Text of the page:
New Fed chair Jerome Powell challenges to end the "easy money" party



Governor Jerome Powell is now taking over as chairman of US Federal Reserve. He’s now arguably the world’s most powerful central banker, holding in his hands the management of the world’s most traded currency.

He’s taking over from Janet Yellen who maintained ultra-low interest rate policies during much of her tenure. Now President Donald Trump is taking much of the credit for low unemployment levels and a stock market rally that can be partially attributed to the era of "easy money".

In her final two years at the Fed, Yellen gradually began the process of easing rates higher from their historic lows. Now the equity market rally is being underpinned by massive corporate and personal tax cuts passed under Donald Trump.

During his confirmation hearing in the US Senate, Jerome Powell said he would stick to the Federal Reserve’s dual mandate of maximizing employment while controlling inflation saying he would do “everything within my power to achieve those goals while preserving the Federal Reserve’s independent and non-partisan status that is so vital to their pursuit.”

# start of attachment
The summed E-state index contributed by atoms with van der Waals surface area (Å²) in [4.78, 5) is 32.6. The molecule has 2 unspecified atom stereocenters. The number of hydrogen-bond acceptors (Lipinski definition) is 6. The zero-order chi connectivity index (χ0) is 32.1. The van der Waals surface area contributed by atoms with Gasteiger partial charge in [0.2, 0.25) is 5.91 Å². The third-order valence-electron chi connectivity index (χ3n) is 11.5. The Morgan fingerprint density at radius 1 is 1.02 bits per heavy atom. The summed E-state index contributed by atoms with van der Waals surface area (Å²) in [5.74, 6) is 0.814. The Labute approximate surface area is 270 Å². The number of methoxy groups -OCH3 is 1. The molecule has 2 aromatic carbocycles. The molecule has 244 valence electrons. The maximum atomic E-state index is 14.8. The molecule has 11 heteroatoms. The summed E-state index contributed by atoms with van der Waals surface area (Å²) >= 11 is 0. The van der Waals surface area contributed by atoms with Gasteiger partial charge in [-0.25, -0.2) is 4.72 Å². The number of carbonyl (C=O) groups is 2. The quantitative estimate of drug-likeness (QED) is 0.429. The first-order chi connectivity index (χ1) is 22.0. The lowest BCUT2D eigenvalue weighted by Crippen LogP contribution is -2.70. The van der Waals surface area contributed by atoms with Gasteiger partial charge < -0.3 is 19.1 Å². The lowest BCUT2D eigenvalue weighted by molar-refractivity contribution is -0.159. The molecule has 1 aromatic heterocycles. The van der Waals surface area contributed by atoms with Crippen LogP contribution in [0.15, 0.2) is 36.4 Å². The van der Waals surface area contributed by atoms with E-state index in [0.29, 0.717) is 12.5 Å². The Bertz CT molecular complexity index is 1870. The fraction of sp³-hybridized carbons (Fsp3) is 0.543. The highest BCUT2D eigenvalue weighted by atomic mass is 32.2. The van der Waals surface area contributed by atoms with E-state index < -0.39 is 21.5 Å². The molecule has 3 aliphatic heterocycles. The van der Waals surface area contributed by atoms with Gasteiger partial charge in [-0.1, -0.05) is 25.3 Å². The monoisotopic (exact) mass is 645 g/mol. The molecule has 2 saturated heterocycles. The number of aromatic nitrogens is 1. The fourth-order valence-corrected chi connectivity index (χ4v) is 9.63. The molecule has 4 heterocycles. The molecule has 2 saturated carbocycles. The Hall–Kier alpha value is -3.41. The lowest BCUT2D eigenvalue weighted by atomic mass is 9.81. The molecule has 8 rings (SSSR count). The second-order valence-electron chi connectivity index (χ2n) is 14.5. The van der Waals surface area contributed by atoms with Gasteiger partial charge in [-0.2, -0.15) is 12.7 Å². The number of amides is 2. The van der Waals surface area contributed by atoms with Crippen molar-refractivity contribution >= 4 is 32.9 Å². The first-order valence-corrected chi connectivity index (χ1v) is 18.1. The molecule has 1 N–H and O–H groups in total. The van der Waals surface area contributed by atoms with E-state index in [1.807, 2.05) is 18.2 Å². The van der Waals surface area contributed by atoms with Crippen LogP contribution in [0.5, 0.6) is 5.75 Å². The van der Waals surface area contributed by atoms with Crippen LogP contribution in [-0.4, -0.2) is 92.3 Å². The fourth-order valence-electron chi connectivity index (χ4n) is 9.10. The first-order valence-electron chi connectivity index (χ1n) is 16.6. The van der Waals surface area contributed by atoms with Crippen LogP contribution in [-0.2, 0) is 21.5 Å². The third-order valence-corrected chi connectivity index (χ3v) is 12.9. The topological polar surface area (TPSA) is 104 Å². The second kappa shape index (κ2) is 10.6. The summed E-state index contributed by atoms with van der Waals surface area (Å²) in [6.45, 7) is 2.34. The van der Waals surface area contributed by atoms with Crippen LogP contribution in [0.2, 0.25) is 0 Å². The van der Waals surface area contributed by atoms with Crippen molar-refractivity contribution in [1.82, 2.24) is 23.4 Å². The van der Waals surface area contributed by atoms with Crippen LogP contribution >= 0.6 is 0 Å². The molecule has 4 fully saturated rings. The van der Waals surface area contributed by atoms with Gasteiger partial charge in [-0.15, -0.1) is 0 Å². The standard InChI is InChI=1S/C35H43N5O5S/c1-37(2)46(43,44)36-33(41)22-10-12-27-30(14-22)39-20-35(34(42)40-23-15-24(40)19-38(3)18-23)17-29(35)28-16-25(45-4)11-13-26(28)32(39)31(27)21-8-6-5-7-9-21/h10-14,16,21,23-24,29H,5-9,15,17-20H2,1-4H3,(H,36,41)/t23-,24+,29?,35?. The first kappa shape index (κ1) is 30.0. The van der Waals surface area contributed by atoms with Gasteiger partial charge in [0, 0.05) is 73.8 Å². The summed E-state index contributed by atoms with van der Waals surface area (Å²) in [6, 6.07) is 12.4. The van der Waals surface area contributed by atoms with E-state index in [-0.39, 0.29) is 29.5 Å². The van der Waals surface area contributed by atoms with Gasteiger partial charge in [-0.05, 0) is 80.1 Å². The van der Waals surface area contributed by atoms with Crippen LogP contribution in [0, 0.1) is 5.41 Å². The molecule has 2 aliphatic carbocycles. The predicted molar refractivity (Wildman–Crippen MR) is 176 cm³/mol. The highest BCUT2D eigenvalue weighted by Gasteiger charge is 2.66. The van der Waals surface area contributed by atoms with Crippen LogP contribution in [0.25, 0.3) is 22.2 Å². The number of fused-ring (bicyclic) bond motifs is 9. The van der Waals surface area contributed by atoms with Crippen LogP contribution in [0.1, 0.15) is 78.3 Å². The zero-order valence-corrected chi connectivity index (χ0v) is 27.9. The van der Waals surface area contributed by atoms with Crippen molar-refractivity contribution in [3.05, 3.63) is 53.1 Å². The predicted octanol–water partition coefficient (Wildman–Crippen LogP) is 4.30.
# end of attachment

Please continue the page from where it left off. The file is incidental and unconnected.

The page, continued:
Federal Reserve Chair Janet Yellen departs after testifying during a Joint Economic Committee on Economy Hearing on Capitol Hill November 29, 2017, in Washington, DC.

Adding that, “Our aim is to sustain a strong jobs market with inflation moving gradually up toward our target.” That target of two percent looks much closer now to being reached or even overshot, given that the engine of the American economy is beginning to chug much harder.

Jerome Powell is taking over with three of the seven Board of Governors’ seats empty. Those seats will need to be filled with nominations made by Donald Trump.

Desmond Lachman, an economist at the American Enterprise Institute, is concerned that “if we are now going to have a Fed that has many political appointees who are more inclined to low-interest rates, I’m not holding my breath that the Fed is going to be too quick to respond to stirring inflation problems.” The US Federal Reserve is meant to anticipate and react to rising inflation by raising rates.

The US Federal Reserve is meant to anticipate and react to rising inflation by raising rates.

A decision to hasten the pace of rate rises by Powell would pour some cold water on a sizzling economy and may also dampen some of the fervor on Wall Street.

So Lachman believes that Powell may have to find a way to “deflate this bubble in a way that’s not disruptive” while being cognizant that raising rates too quickly “risks bringing down the whole ‘house of cards’ on his watch.”

To be clear, no-one knows when markets will turn toward a ‘correction.’ But as we’ve learned from history, that moment always comes at some point. And those will be the moments that test the mettle of the Fed chair and the team that surrounds him.